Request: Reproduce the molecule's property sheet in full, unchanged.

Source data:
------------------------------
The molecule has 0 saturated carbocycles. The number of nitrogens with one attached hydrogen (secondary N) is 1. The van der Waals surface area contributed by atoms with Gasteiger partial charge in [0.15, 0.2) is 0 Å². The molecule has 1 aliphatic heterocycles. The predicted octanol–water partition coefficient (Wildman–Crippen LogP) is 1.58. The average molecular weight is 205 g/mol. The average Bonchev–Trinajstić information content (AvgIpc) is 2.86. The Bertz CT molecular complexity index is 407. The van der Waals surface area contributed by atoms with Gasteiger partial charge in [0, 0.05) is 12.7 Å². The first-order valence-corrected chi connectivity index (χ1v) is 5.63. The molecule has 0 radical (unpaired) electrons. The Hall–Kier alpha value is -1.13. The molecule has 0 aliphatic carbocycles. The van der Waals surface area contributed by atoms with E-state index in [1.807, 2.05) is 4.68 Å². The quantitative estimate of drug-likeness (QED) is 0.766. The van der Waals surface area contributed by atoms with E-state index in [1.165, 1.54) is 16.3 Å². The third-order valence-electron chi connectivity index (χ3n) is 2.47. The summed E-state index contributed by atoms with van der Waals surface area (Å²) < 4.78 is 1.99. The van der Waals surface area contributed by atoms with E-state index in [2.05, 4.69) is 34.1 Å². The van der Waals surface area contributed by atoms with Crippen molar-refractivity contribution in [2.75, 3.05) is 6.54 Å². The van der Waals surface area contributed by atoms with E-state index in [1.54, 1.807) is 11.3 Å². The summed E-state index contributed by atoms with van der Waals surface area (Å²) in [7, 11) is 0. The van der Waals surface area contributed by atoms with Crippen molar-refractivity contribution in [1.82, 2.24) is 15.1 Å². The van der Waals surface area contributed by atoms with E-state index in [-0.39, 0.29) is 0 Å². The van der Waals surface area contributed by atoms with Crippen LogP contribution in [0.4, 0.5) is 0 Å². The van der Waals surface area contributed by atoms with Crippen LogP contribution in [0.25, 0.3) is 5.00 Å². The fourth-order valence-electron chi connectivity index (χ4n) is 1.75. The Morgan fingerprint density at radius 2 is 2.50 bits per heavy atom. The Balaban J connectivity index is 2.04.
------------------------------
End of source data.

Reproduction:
The molecule has 0 saturated carbocycles. The number of nitrogens with one attached hydrogen (secondary N) is 1. The van der Waals surface area contributed by atoms with Gasteiger partial charge in [0.15, 0.2) is 0 Å². The molecule has 1 aliphatic heterocycles. The predicted octanol–water partition coefficient (Wildman–Crippen LogP) is 1.58. The average molecular weight is 205 g/mol. The average Bonchev–Trinajstić information content (AvgIpc) is 2.86. The Bertz CT molecular complexity index is 407. The van der Waals surface area contributed by atoms with Gasteiger partial charge in [0, 0.05) is 12.7 Å². The first-order valence-corrected chi connectivity index (χ1v) is 5.63. The molecule has 0 radical (unpaired) electrons. The Hall–Kier alpha value is -1.13. The molecule has 0 aliphatic carbocycles. The van der Waals surface area contributed by atoms with E-state index in [1.807, 2.05) is 4.68 Å². The quantitative estimate of drug-likeness (QED) is 0.766. The van der Waals surface area contributed by atoms with E-state index in [1.165, 1.54) is 16.3 Å². The third-order valence-electron chi connectivity index (χ3n) is 2.47. The summed E-state index contributed by atoms with van der Waals surface area (Å²) < 4.78 is 1.99. The van der Waals surface area contributed by atoms with E-state index in [2.05, 4.69) is 34.1 Å². The van der Waals surface area contributed by atoms with Crippen molar-refractivity contribution in [2.75, 3.05) is 6.54 Å². The van der Waals surface area contributed by atoms with E-state index in [1.54, 1.807) is 11.3 Å². The summed E-state index contributed by atoms with van der Waals surface area (Å²) in [7, 11) is 0. The van der Waals surface area contributed by atoms with Crippen molar-refractivity contribution in [1.82, 2.24) is 15.1 Å². The van der Waals surface area contributed by atoms with E-state index in [-0.39, 0.29) is 0 Å². The van der Waals surface area contributed by atoms with Crippen LogP contribution in [0.4, 0.5) is 0 Å². The van der Waals surface area contributed by atoms with Crippen LogP contribution in [0.25, 0.3) is 5.00 Å². The fourth-order valence-electron chi connectivity index (χ4n) is 1.75. The Morgan fingerprint density at radius 2 is 2.50 bits per heavy atom. The Balaban J connectivity index is 2.04.